Over the years I have settled on a range of yarns that I trust to make 'good' cloth.  My palette of yarn choices is relatively small and I work within the quality that those yarns will produce.  It is just a very thin slice of the weaving 'pie'.  On the other hand, I have experimented with a lot of other yarns so I have a pretty good understanding of a wide range of different yarns. 

Someone recently commented that putting on lots of short warps is beneficial to a new weaver.  I agree with that because while weaving is not particularly difficult, it is complex.  The processes, the equipment, the choices of yarns can be very confusing.  By dressing the loom with shorter warps and doing as many warps as possible until the process of dressing the loom is understood and becomes second nature will be beneficial.  Learning how to think about your results analytically will help make appropriate choices in the future.

Weaving, especially as a hobby, should not be painful.  It should not be frustrating.  It should not be cause for tangles, tears and blue language.  Understanding the principles will help make weaving much easier, and vastly more pleasant.

Understanding the mechanics of the craft, including the equipment, will make the whole activity much more enjoyable and allow for full range of the passion of creating textiles to develop.

So I have been thinking a lot about the instructors we have lined up for the conference.  And I'm thinking that I need to sit down with them and invite them to share some of their passion with people considering attending the conference.  If I can find time when we can do that, I will - hopefully - begin writing up profiles of them for the conference blog.

Because the best thing about a conference is meeting - in real life - others as passionate as we are and having face to face conversations and give each other the 'weaver's handshake'...


Thursday, October 18, 2018

Details



In the most recent issue of Handwoven, I have an article about Bronson Lace

One of the things I did was to use two different colours, one in the warp, one in the weft.  They are closely related, and the difference in colour really doesn't show in the photos they included in the article, so I've posted a close up here so that people can see how the two closely related but slightly different values look.

The pale value will 'advance' while the darker value will 'recede'.  Therefore the centre block will have a somewhat three dimensional look to it - subtle, but there.  Closer, the difference is much more obvious.

This is something that weavers can do to make their textiles more visually interesting.  Rather than use exactly the same colour warp and weft, two slightly different values of the same hue can provide more depth to the cloth.

Using two - or more - hues of the same value (blues to greens, perhaps), well mixed will also make a cloth have more life to it than one with only one.

Quilters have a saying that colour gets all the credit while value does all the work.  The phrase I use is that value is more important than hue.  Which is really just a different way of saying much the same thing.

If you find the whole issue of colour confusing, you might like to sign up for Tien Chiu's new on-line colour class.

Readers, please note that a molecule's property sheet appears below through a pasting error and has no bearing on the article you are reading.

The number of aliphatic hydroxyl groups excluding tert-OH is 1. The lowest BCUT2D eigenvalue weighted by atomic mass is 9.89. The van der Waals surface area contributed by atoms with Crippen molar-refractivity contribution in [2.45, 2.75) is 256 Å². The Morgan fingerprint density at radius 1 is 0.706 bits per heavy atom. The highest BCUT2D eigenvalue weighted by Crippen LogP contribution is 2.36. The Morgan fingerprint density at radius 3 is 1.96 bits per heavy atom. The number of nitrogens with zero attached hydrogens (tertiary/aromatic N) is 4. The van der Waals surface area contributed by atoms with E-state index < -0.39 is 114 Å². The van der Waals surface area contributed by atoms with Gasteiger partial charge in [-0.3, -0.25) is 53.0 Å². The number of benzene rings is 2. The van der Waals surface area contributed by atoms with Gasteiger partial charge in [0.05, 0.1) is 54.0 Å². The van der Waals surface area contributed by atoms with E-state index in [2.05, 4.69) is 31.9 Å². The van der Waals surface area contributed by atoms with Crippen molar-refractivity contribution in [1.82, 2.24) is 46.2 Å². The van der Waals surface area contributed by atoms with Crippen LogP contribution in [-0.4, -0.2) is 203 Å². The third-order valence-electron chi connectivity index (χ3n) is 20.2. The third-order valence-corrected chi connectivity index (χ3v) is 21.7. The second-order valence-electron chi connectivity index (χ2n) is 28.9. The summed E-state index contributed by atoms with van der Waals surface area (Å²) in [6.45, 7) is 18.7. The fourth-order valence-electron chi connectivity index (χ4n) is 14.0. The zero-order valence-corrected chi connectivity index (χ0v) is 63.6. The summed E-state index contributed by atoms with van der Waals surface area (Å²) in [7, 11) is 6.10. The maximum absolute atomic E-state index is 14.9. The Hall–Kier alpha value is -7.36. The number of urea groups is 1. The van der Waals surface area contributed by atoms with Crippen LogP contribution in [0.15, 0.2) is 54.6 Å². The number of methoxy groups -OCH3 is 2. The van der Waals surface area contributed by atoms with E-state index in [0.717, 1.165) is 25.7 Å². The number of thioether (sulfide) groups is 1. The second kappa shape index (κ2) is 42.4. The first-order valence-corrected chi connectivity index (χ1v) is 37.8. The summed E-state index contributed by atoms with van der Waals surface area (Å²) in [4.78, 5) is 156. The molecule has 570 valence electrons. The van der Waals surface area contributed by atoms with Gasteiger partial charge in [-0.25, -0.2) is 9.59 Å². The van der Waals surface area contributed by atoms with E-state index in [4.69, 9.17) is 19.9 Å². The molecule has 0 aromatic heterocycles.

Tien has been working hard to try to help people who are not intuitive colourists understand how colour works within a woven textile, with hints and tips for how to combine colours for effective textiles.

Tien is teaching a two day workshop and seminars at our conference next year.

Currently reading Red Sister by Mark Lawrence.  First in a trilogy.  Looking forward to part 2 - Grey Sister.

Wednesday, October 17, 2018

Next?




While I was out of town, total page views of this blog rolled over the 1.5M mark.

Several friends have asked me that, now I'm 'officially' semi-retired (if I keep saying it often enough, I might actually come to believe it?) what's next?

Well, frankly, I don't know.

So, what does 'semi-retired' actually look like to me?

It means I no longer try to import and sell my own hand dyed yarns.  Stopped doing that a few years ago when I had to decide if I imported more or just dyed what I had and either sold it or wove it up myself.  In the end, I wound up selling some, but weaving most of it.  I still have some left - too much to give away/donate, too little to try to weave it.  It may show up in my 'worthy cause' shawls that I've been knitting and donating to fund raisers for organizations/causes I feel will benefit by selling or auctioning the shawls.  (The latest batch will be going to my local guild to sell at the craft fair and/or the guild room sale, this autumn/winter.)

It means I no longer take booths at fibre festivals and try to earn some money by selling weaving yarns.  Gave that up soon after I gave up the dyeing.

It means that I have been cutting back on the craft fairs that I do.  This year, two local, one in Calgary.  Plus the guild room sale where I can deeply discount discontinued lines.  I may do Calgary again next year because the timing of that show means we get a week to recover from the two local ones that are back to back weekends.  My ultimate goal is to stop doing any shows but the local ones by 2020 when I turn 70.

It means that the workshop and guild program I just did is intended to be the last guild event(s) I do.  I will continue to teach via the Olds College for a while yet, but that all depends on whether or not they want me as much as whether or not I can do it.  But I want to save whatever teaching energy I have for the program.

Now, I may, from time to time, offer a workshop with the local guild.  No traveling involved.  Which means no trying to find two or three guilds to form a tour, no financing the cost of the trip for several months (in some cases), no stress of worrying if I'm going to make my flights.  Hopefully no more face plants hurrying to the next gate.